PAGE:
As 2010 ends, global economy in better shape

As 2010 ends, global economy in better shape

New Delhi: As 2010 draws to a close, the health of the global financial system appears to have improved, with the economic clout of emerging nations on the rise even as developed countries continue to grapple with debt woes.

Ushering in the New Year, the global economy seems to be in the middle of the worlds of austerity and stimulus.

In signs of improvement, the world economy is estimated to have expanded by around 5% this year, in sharp contrast to the lower output witnessed in 2009.

On either side of the Atlantic, the efforts to contain fiscal deficit and bolster economic growth have been in different trajectories. While crisis-hit Europe is clamouring for severe tightening measures, the United States continues to print more dollars.

“Uncertainty and struggling to regain itself in the aftermath of the global economic slowdown has been the hallmark of most economies during 2010," global consultancy firm Deloitte India’s Principal Economist Shanto Ghosh told PTI.

In the wake of the ravaging crisis, power has shifted from the once-unshakable developed world to rapidly growing nations such as India and China.

In a testimony to their rising economic clout, India and China are all set to get more voting power at the International Monetary Fund (IMF). The G-20 grouping has emerged as the most influential voice, with increased focus on nations such as India and China, whose consuming power is leading the global recovery.

Meanwhile, the word ‘stimulus´ continues to remain the buzzword for the world’s largest economy, the US. Apart from continuing with a near-zero interest rate regime for three years, the US is now exploring newer ways to boost the still-sluggish recovery.

Federal Reserve chief Ben Bernanke has hinted at further quantitative easing measures, after unveiling a plan to buy $600 billion-worth of government securities. What is more, President Barack Obama has announced fresh tax cuts and earlier this year, initiated steps to discourage outsourcing.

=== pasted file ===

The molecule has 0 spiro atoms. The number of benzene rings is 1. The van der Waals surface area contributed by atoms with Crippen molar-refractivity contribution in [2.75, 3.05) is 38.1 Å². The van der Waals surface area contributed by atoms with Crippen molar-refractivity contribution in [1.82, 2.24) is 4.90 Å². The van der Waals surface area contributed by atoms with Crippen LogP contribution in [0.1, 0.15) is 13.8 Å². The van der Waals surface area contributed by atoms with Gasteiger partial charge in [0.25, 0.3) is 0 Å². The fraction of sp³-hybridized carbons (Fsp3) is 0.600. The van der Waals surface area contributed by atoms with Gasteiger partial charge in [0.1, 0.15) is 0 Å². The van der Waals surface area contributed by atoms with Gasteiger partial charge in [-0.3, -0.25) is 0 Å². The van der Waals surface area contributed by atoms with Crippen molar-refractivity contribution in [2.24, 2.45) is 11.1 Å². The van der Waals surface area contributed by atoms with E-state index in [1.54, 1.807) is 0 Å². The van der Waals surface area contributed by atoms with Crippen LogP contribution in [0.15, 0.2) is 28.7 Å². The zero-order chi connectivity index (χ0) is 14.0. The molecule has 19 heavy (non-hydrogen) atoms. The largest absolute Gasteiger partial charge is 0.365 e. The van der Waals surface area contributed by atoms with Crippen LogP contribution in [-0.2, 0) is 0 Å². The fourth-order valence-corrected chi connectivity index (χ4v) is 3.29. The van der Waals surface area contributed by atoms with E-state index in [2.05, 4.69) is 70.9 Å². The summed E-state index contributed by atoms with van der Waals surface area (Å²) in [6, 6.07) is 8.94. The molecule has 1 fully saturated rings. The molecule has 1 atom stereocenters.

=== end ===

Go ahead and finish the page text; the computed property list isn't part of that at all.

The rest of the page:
The justification for these steps, and more, lies in numbers. The US economy, which expanded by 2.5% in the September quarter, is threatened by a high jobless rate. The jobless rate in the US stood at 9.8% in November.

With Uncle Sam pumping in more dollars to rejuvenate the over $14 trillion economy and create more jobs, the spillovers are nightmarish. The cheap dollar has fuelled excessive fund flows into emerging nations, including India and China, which in turn has stoked concerns of overheating and asset bubbles.

In terms of currencies, both China and the US are attracting criticism for the relatively low value of their respective currencies.

Furthermore, the euro -- the common currency binding 16 European nations -- is even blamed for limited choices in tackling the debt turmoil faced by countries such as Greece and Ireland.

Surviving on multi-billion dollar bailout packages extended by the European Union and the IMF, euro zone members Greece and Ireland can only opt for austerity, as they are tied down by the common currency.

Many experts even believe that the euro is not the right answer for weak and not-so-prosperous European nations. Greece was assured of a bailout package of 110 billion euros, while Ireland’s is pegged at 85 billion euros.

Moreover, the vastly different economic scenes in the US, Europe and emerging Asian nations has made the task of concluding the stalled-WTO negotiations more difficult. Opening up their respective markets under the World Trade Organisation norms is not an encouraging proposition for many developed nations.

On the global banking front, countries have woken up to the necessity of having sound regulations, as reflected in the proposed Basel III norms, which require lenders to keep more money in reserves.

“India and China are well-poised to benefit in the short run from their relatively better growth prospects.

“However, this will also increase the downside risk of a slowdown in these economies when capital reverses its flows from these countries as the rest of the world recovers," Shanto Ghosh said.